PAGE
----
Indoor Activities for Kids in Rainy Day
Whether it’s a rainy day, a school snow day or just too blasted hot to go out, sometimes kids neet to play inside for the day. That doesn’t mean kids can’t have some fun, but at the same time, it doesn't mean you have to let the Cat in the Hat's buddies Thing 1 and Thing 2 run wild in your house.
These fun indoor rainy day activities will keep kids busy, happy, and playing independently while parents attend to other things. These ideas are geared toward work-at-home parents who need activities for kids that they can do on their own, but any parent with a bored kid on a rainy day can appreciate this indoor fun.
Readily available and guaranteed to deliver some well-padded play, pillows can be used in multiple ways. One of the most timeless indoor activities? Pillow forts, of course! Whether using couch components or ruffled, round, or ultra-plush pillows, building forts bolstered by furniture and covered in blankets can create a creative and cozy cavern for spurring a child’s imagination.
Looking for a wacky way to play ball in the house that won’t breaking any furniture or have the game end in bumps and tears? All you need is a balloon – a blow-up ball can work, too! Line up some pillows to act as a net, and you’re ready to go!
Many kids can’t stand broccoli, no matter how many times you put it in front of them. So put their raw snack-time leftovers to another use. Dip a broccoli stem into brown paint, press it evenly onto a piece of paper, and boom– happy little trees that will have kids painting like Bob Ross. Let them express their creativity and complete their masterpieces by painting in flowers and foliage with fingers and brushes.
A classic game of charades is not only a silly way for kids to be expressive, but it’s also a quiet activity for indoor play that can go on for as little or as much time as you want. Charades gets kids up and moving while helping them become better communicators in a way that’s fun and interactive. Kids can even make up their own categories for the game in addition to the classics: TV shows, songs, sports, animals, professions, etc. All you need is a bit of imagination and a good hat or bowl for shuffling up your ideas to get started.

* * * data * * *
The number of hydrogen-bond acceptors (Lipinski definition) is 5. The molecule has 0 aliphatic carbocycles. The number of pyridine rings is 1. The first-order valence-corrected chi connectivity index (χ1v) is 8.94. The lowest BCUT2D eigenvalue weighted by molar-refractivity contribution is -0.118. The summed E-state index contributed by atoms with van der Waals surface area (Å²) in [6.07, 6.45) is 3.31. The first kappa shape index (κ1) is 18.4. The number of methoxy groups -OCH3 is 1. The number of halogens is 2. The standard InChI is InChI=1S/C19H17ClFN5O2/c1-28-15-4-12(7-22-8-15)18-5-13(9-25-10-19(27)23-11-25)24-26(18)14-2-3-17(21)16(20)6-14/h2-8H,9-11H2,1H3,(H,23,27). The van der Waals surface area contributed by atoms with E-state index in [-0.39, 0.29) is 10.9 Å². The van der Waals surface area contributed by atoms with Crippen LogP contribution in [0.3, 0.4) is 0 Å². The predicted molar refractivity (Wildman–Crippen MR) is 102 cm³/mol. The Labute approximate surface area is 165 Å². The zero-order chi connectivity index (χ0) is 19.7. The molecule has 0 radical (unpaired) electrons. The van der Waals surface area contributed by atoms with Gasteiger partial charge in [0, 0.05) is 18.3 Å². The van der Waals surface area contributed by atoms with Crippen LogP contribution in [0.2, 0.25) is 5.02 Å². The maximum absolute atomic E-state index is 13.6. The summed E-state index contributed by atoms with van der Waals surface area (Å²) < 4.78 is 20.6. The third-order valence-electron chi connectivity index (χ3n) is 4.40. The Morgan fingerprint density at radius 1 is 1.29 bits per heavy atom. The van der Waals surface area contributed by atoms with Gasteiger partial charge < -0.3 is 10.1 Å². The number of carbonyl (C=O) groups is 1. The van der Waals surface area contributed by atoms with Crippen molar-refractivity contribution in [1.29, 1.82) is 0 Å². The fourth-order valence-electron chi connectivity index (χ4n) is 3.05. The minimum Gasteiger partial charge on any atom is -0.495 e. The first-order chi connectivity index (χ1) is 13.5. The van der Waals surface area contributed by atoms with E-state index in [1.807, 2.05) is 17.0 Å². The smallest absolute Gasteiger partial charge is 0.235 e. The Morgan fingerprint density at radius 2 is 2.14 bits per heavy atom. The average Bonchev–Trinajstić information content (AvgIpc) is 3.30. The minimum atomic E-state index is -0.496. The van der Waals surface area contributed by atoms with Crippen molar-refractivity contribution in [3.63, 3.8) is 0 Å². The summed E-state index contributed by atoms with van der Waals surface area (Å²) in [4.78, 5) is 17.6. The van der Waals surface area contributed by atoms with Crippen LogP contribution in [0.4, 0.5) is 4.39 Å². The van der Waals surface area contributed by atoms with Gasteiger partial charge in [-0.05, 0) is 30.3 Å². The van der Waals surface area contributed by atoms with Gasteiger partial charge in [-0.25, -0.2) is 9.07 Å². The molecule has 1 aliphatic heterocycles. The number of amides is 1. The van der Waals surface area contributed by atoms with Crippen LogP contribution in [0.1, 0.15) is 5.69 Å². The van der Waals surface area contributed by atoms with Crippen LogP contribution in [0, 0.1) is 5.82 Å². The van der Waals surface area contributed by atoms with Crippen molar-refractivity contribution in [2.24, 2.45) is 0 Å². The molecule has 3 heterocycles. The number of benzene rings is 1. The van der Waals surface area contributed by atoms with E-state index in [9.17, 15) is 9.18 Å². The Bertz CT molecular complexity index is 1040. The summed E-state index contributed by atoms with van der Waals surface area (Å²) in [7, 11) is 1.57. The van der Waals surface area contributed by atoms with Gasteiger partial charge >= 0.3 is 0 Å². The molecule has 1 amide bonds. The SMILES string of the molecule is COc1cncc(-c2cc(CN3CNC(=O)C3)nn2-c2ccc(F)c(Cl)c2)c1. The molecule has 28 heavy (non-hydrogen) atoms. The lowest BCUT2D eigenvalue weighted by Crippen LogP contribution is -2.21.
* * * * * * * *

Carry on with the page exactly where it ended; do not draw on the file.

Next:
Card-giving is often associated just with special occasions and holidays. Make it an everyday affair and craft some homemade cards together that let kids feel special, through both giving and receiving. Let them customize the perfect card for friends, family, and even pets using stickers, stencils, markers, and more!
Lists aren’t just for completing tasks or reminders. They can be an engaging way for kids to express their emotions, and let moms and dads know how they are feeling to start a bigger dialogue. Have kids make a list of five things that make them feel silly, angry, grown up, or anything they want.
Turn household chores into a dance party to clean it like you mean it. Dancing and singing together as kids straighten their rooms, put away their toys, make the beds, and more turns daily tasks into a fun and active bonding experience amongst families.
Any season can be baseball season with a little creativity and the right supplies. Grab a cardboard tube from wrapping paper leftovers to use as a bat, blow up a balloon for a ball – an easier target for kids to hit, and start loading up the bases to play ball.
Have kids put their brains to work in this word game! Pick an easy five-letter word and write it vertical on a lined sheet of paper. Then select a category and give each child five minutes (or more for younger children) to write down as many words related to that category as they can, beginning with the letters in the vertical word. For example, if the category is animals, kids write one animal for each letter of the word. Score one point for each name the child comes up with; two points for each name no one repeats.
Help practice some big number counting with the roll of the dice. Roll dice and then let kids put the dice in order to make the highest number possible. You can even turn it into a game in which each child rolls and writes down his/her big number; The child with the highest number